Back in the day we had, for reasons too many and virtuous to describe, an iron-clad no-TV-during-the week rule. Then came Christmas 2005, when Youngest asked – make that, begged – for the DVD collection of the first season of Lost. Santa, unthinking fellow that he is, obliged. Cut to Youngest and I, lying on the couch for literally days on end. He was entranced, transfixed, enthralled. All I kept thinking was, “TV show? Acid flashback? TV show? Acid flashback?” Anyway, if we averaged four episodes a day and there were 22 episodes in the first season, well, you can do the math. I can’t, I’m still coming down.
So that’s how the no-TV-during-the-week-rule was demoted to a one-TV-show-during-the week rule. Oldest was still home at the time, and he chose to watch 24 which I watched with him until one too many White House aides talked on his non-secure cell phone with his evil terrorist master while still in the Oval office with the President. Middle watches an eclectic mix of shows which includes Mythbusters, Futureweapons and…is there something called Stunt-Junkies-Gone-Wild? Needless to say, none of them are prime time fare so he wasn’t really affected by the change of my stony heart. So it was just Youngest and me, curling up together on the couch every Wednesday at nine – except, of course, when Lost, like the infamous Oceanic Air Flight 815, mysteriously plummeted off the Tivo radar and just, well, disappeared.
Here we are in February 07 and Lost is back from whatever rehab it goes to, with the sole purpose, it seems to me, of destroying any vestigal remnants of my self-image as a good enough mother. Why do I say this? Why do I shake my fist at the whimsy and evil caprice of the TV Gods? Because Lost is now on at 10PM! I mean, come on. Can somebody up there, just once, cut me a freaking break?
When Youngest informed me of the new time slot, my first reaction was panic. It must be because he is my last, or because he is so sweet, but my heart clutched at the thought of the colossal tsunami of disappointment headed my way. But then I remembered one of the great tricks of the mothering trade. I shook my head, sorrowfully. This particular head shake was perfectly calibrated to accomplish the following: first, to adequately express the I’ll-climb-Mt. Everest-without-oxygen-before-I’ll-let-you-stay-up-until-11-on-a-school-night impossibility of his watching the show on Wednesday nights AND, and this is where it’s really diabolical, to make it look as if I am really sad about that fact. With one magic head shake, I am transformed from authority figure sadistically asserting her mercurial whims, to the comrade in arms sharing his pain.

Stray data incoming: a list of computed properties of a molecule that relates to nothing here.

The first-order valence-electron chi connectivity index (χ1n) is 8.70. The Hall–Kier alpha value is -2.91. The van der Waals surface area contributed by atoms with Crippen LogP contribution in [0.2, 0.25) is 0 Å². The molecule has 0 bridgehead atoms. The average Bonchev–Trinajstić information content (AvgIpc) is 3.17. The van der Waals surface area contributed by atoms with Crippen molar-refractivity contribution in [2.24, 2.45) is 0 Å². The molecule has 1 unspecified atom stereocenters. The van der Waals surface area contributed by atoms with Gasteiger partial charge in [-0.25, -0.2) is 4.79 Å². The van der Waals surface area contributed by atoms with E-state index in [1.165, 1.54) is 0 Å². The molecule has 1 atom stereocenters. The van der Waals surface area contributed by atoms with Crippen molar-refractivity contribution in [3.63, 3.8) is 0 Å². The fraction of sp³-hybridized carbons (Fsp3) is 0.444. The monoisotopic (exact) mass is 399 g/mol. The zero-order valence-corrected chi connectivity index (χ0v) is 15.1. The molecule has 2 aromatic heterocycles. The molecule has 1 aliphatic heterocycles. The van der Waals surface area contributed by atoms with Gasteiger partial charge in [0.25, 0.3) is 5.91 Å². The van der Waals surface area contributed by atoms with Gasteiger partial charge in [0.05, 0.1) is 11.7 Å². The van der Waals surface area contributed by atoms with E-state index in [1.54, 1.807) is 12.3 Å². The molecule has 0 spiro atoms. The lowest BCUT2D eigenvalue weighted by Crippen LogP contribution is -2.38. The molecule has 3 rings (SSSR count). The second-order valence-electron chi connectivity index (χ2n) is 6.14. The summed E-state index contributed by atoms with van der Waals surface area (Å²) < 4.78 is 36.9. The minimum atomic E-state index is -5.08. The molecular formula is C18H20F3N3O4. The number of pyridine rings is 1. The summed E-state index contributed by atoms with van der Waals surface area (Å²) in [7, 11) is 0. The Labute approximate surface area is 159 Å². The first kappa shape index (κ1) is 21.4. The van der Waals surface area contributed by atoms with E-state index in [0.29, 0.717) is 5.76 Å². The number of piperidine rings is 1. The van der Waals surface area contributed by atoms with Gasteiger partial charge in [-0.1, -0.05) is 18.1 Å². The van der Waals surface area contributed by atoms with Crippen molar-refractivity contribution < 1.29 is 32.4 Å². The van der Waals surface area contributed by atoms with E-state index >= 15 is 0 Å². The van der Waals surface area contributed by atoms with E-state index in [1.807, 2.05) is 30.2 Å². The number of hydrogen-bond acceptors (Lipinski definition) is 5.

It all was going, most beautifully, according to plan. He didn’t put up a big fight or, worse, let his eyes well with unshed tears. He was the very definition of the word stoic. Until. Until. Until I was blind-sided by my supposed friend A, the mother of one of Youngest’s favorite pals, S. “Only for the first night,” she promised from behind the wheel before screeching out of the parking lot. “OK,” I said to Youngest as I waved the dust from my face, “If S is watching it for the first night, so can you, but after that, it’s all Tivo, all the time.”
We watched – or should I say attempted to cram the increasingly outrageous plot developments into something resembling a narrative – the first episode. As I ushered Youngest to bed, by which I mean I nodded in the direction of his bedroom as I staggered to my own, I lifted my eyes to the heavens and, yes, thanked the TV Gods for their schedule change. That show is really only just barely watchable on Tivo. All was well in the land of compromised parenting positions.
NOT. As he climbed into the car after school yesterday, Youngest informed me that my soon-to-be- ex-friend A had caved, yes, caved and S was now allowed to watch Lost in perpetuity. At. 10. PM. I immediately got on the horn to confirm her treachery.
“I’m sorry, I’m sorry, I’m a terrible mother,” she said upon hearing my ominous tone. “It’s just that I’ve been so hard on him lately, and its something we get to do together, and I told him if he ever complained even a tiny bit about getting up on Thursday morning it would all be over. Do you hate me?”
The truth is, I don’t. So much of the time, I’m the one who doles out chores, yells “For Chrissakes, GET OUT OF BED”, and is known for setting what some (okay, my husband and all three children) might consider unreasonable demands pretty much ‘round the clock. It gets old, being the taskmaster. Sometimes you want to be the fun one. Sometimes, you gotta make sure to create memories that will make them smile many years hence. Sometimes you have to give them some ammunition to use in the great social battle that is middle school. Sometimes you just have to give them what they really, really want. So I caved too. And last night, on the dot of his usual bedtime, Youngest and I settled in on the couch. He watched with the level of intensity only seen in those who are heading to seventh grade the next morning with a gleeful sense of superiority over their classmates with better mothers. I, on the other hand, fought a losing battle against sleep. At some point, I toppled over, and only roused myself as he clicked off the TV.
Fearful of losing his awesome privilege, Youngest literally shot out of bed this morning and went sunnily off to school to lord over his friends his knowledge of what happened to – what’s the guy’s name who ran into Jack on the stadium stairs back in the first season? – him.
So that is two down, twenty to go. Truthfully, the thought of twenty more episodes makes me wish my head would explode. In fact, there are only two things on the face of this earth that could entice me to watch another season of Lost: the look on Youngest’s face when I caved and Daniel’s play-by-play.
OK, here’s your chance to make me feel less a flagrant failure of a mother. What TV shows do you watch with your child, and why?